Received carton of drinks from XYZ – $18
Invite to stay at hotel – $300
Foundation received for trial – $40
Transport allowance from agency – $50

Purchased of camera to create photo content for publication – $1,000
Taxi ride to opening ceremony of ABC cafe – $40
Taxi ride to hotel stay – $30
Lost of income from no-pay leave taken to attend event – $150
Purchase of other cosmetics to complete the foundation trial review post – $300

Profit/Loss: -$942 (See! Blogger made a lost!)

Above example might not be realistic but if IRAS really want bloggers to record all of the benefits they get and expenses derived from the need to render the services (i.e. a piece of published content), then the above is what bloggers have to keep track and declare in their Income Tax filing exercise. Not sure this is even possible considering the many things that could have taken place the entire year and since no one has been keeping track of all these, how would it be possible to do a proper declaration by 18 April?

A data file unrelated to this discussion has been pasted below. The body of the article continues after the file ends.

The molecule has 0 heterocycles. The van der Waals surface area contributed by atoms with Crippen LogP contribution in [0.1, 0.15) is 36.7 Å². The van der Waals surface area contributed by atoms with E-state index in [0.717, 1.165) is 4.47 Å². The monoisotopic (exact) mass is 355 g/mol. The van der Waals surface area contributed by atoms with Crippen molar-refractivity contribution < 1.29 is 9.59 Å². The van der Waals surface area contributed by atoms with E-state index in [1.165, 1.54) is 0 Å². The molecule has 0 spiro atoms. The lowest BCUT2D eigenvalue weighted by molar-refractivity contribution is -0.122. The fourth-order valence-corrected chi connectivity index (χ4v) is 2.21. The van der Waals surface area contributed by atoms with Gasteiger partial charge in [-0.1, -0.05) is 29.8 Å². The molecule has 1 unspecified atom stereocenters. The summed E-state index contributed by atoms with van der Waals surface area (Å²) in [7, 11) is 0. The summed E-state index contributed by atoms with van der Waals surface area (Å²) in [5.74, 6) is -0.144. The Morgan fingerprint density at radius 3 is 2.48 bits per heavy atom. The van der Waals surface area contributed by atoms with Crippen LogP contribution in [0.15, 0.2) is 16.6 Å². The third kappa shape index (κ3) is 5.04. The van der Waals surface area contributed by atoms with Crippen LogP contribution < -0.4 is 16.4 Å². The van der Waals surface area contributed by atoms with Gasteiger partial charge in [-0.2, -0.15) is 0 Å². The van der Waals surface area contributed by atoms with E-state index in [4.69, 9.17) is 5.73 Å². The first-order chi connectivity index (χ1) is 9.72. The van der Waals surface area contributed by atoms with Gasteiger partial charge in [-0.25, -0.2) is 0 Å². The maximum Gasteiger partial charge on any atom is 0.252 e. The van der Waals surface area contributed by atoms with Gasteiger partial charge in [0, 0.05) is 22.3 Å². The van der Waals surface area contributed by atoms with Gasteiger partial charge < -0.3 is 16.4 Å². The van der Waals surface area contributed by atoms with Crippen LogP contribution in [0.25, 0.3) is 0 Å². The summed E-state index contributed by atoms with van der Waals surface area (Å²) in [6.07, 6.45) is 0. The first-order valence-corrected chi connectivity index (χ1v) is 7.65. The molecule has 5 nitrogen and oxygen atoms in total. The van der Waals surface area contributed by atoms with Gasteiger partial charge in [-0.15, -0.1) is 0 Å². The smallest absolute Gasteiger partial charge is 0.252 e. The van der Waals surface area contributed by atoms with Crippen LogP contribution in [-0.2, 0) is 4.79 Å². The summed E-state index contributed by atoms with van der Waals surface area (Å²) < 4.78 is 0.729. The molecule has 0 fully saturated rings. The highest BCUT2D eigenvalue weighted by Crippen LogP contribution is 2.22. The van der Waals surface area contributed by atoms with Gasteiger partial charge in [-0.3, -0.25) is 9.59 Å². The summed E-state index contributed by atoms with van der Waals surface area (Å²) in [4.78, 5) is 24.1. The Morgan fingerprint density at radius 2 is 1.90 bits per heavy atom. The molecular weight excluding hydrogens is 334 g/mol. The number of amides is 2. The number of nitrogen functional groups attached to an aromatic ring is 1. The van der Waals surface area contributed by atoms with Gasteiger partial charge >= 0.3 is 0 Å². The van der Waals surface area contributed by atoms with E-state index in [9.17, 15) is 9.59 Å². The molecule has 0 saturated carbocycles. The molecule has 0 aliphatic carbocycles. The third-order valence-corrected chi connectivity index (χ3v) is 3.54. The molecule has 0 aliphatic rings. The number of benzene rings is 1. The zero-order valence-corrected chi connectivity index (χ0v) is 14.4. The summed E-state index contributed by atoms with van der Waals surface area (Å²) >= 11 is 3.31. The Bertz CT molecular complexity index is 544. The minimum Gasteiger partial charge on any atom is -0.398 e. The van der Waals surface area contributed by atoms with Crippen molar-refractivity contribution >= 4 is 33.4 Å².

Putting a Price Tag To Every Media Experience Is Not Possible

Say a PR agency invites the blogger to attend a meet-and-greet session with a Minister to discuss issues on some new policies. During the session, drinks and food was served. After the session, blogger publish an article about the session and shares photos of it on their Instagram account; hence will be seen as a service was rendered which was derived from the invitation where goods (food and drinks) were provided. How do we declare this?

Only Apply to Self-Employed

Quoting from the article published on The Straits Times: